Tuesday, April 12, 2005
You know, advocating healthy eating is great and all, and you better bet it's something I'm on top of all the time, but shit you guys...
We're breeding a culture of food paranoia. And I think there's a big risk that instead of making things better, it's going to make things worse. It may, in fact, have been making things worse for a while now.
These are men who think a great deal about their penises; like Mike, they are submerged. But what concerns Dr. Sharlip is why men feel the need to raise the bar in the first place. Of those who come to him for advice, he says, "the very great majority -- 99 percent -- have normal penile size. It's a psychological problem more than a physical one."
Mike denies that his obsessions with enlarging his penis stem from some primordial trauma. "It wasn't a huge emotional drama I was trying to settle," Mike says. "What guy's not going to want to go out and make his dick bigger?"
Wow. The amount of amazing things we could all do with this time and energy...
Cool note on how Wikipedia and feminist blog rings were the first to report on Andrea Dworkin's death. Those pesky internets: moving far faster than the media at large.
It's like a giant game of telephone.
So why couldn’t we have a female character who was a creature of pure Id, whose unruly mounds of fat, like Homer’s, is always threatening to crush the furnature, leak over the sides of all restraints, and just generally refuse to fit in?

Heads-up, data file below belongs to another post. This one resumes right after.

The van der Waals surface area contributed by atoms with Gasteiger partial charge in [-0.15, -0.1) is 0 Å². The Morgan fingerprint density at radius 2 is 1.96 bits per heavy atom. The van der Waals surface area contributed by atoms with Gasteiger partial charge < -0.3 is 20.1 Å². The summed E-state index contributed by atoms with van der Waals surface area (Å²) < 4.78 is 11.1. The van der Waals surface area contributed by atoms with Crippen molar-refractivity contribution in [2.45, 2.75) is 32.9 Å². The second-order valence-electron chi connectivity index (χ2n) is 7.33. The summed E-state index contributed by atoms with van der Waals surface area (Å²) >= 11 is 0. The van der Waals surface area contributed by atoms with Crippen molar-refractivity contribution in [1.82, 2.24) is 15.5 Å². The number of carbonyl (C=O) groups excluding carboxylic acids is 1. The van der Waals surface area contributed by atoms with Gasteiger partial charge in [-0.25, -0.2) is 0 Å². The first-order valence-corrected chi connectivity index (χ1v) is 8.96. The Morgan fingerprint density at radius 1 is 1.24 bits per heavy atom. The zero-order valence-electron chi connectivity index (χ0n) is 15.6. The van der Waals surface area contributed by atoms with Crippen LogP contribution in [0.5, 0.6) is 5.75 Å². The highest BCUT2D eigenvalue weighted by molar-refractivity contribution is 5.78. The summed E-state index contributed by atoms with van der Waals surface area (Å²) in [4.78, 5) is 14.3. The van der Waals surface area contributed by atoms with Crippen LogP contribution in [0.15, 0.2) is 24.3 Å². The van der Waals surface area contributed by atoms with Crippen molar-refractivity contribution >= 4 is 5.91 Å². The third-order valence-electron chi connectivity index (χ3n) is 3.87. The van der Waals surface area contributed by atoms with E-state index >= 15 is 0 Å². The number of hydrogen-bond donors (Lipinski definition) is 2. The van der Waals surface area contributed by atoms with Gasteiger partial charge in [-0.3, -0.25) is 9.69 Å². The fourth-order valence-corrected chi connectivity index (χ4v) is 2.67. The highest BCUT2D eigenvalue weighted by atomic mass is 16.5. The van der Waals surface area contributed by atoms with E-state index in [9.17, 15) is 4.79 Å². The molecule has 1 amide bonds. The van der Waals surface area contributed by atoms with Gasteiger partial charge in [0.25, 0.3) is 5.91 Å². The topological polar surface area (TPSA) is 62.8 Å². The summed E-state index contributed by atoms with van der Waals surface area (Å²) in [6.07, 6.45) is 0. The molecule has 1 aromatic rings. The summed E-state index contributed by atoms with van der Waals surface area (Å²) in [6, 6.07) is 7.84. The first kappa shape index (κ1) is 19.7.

Well, I think there could be such a character. If she was well-written, I’d find her funny. But to have a woman be that character… well, it somehow wouldn’t be very status quo, would it? I think a lot of America might find a female version of Homer Simpson or Peter Griffen - that is, an unashamed fat woman whose fat gets everywhere and who unabashedly goes after every passing want - more than a bit threatening. Not exactly the comforting material that successful sit-coms are made of.
To the Editor:
"Moralists at the Workplace" (editorial, April 3) addressed "scattered reports" of employees refusing to perform certain job requirements that conflict with their personal moral or religious beliefs and customers seeking to have these requirements filled. We believe that there is a solution that accommodates the needs of both parties.
Recently, we introduced the Workplace Religious Freedom Act, which clarifies current law to say a person's religious beliefs should be recognized and accommodated in the workplace as long as this does not adversely affect the employer's business or customers.
The bill is supported by a diverse coalition of more than 45 religious and civil rights groups as well as a bipartisan group of senators and representatives.
If the bill becomes law, an employee who does not wish to do their job would not have to do so long as another employee is on duty and would do their job for them.
The Workplace Religious Freedom Act provides a sensible solution to the potential conflict between an employee's religious conviction and the needs of their employer and employer’s customers.
I, for instance, am part of a strict no-technology-using religion similiar to that practiced by the Amish. I work for a telecommunications firm where my job requirements include using computers, telephones, and managing projects that aid in the spread of telecommunications technology, which I do not believe in.
Luckily, thanks to this law, I can come into work everyday and have my coworkers do all of this work for me while I write novels longhand.
I believe this solution accomodates the needs of all parties involved.
Kameron Hurley; AA, BA, MA